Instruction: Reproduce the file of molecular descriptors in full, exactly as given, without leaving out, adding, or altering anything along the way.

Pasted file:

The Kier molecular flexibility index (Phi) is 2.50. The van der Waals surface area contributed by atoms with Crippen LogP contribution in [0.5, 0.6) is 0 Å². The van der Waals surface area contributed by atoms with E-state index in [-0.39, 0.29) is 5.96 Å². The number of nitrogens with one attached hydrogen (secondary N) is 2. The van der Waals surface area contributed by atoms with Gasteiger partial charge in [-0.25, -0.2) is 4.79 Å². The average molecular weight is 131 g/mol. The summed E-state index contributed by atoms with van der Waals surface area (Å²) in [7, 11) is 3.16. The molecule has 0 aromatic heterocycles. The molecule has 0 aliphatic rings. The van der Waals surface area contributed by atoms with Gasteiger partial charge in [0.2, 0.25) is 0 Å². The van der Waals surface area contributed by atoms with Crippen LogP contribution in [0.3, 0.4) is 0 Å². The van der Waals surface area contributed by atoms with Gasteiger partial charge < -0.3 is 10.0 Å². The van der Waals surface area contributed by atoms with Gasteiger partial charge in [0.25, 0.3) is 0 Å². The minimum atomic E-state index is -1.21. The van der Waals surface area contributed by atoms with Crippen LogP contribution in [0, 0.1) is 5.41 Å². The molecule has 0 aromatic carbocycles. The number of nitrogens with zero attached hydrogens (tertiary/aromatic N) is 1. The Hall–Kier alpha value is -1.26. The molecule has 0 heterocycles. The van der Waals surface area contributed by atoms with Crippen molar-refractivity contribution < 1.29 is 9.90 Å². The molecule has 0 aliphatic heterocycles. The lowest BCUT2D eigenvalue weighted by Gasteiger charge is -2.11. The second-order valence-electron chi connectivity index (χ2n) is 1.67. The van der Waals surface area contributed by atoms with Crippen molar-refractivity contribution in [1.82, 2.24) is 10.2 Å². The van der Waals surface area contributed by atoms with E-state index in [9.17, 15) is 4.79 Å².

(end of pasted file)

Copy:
The Kier molecular flexibility index (Phi) is 2.50. The van der Waals surface area contributed by atoms with Crippen LogP contribution in [0.5, 0.6) is 0 Å². The van der Waals surface area contributed by atoms with E-state index in [-0.39, 0.29) is 5.96 Å². The number of nitrogens with one attached hydrogen (secondary N) is 2. The van der Waals surface area contributed by atoms with Gasteiger partial charge in [-0.25, -0.2) is 4.79 Å². The average molecular weight is 131 g/mol. The summed E-state index contributed by atoms with van der Waals surface area (Å²) in [7, 11) is 3.16. The molecule has 0 aromatic heterocycles. The molecule has 0 aliphatic rings. The van der Waals surface area contributed by atoms with Gasteiger partial charge in [0.2, 0.25) is 0 Å². The van der Waals surface area contributed by atoms with Crippen LogP contribution in [0.3, 0.4) is 0 Å². The van der Waals surface area contributed by atoms with Gasteiger partial charge < -0.3 is 10.0 Å². The van der Waals surface area contributed by atoms with Gasteiger partial charge in [0.25, 0.3) is 0 Å². The minimum atomic E-state index is -1.21. The van der Waals surface area contributed by atoms with Crippen LogP contribution in [0, 0.1) is 5.41 Å². The molecule has 0 aromatic carbocycles. The number of nitrogens with zero attached hydrogens (tertiary/aromatic N) is 1. The Hall–Kier alpha value is -1.26. The molecule has 0 heterocycles. The van der Waals surface area contributed by atoms with Crippen molar-refractivity contribution < 1.29 is 9.90 Å². The molecule has 0 aliphatic heterocycles. The lowest BCUT2D eigenvalue weighted by Gasteiger charge is -2.11. The second-order valence-electron chi connectivity index (χ2n) is 1.67. The van der Waals surface area contributed by atoms with Crippen molar-refractivity contribution in [1.82, 2.24) is 10.2 Å². The van der Waals surface area contributed by atoms with E-state index in [9.17, 15) is 4.79 Å².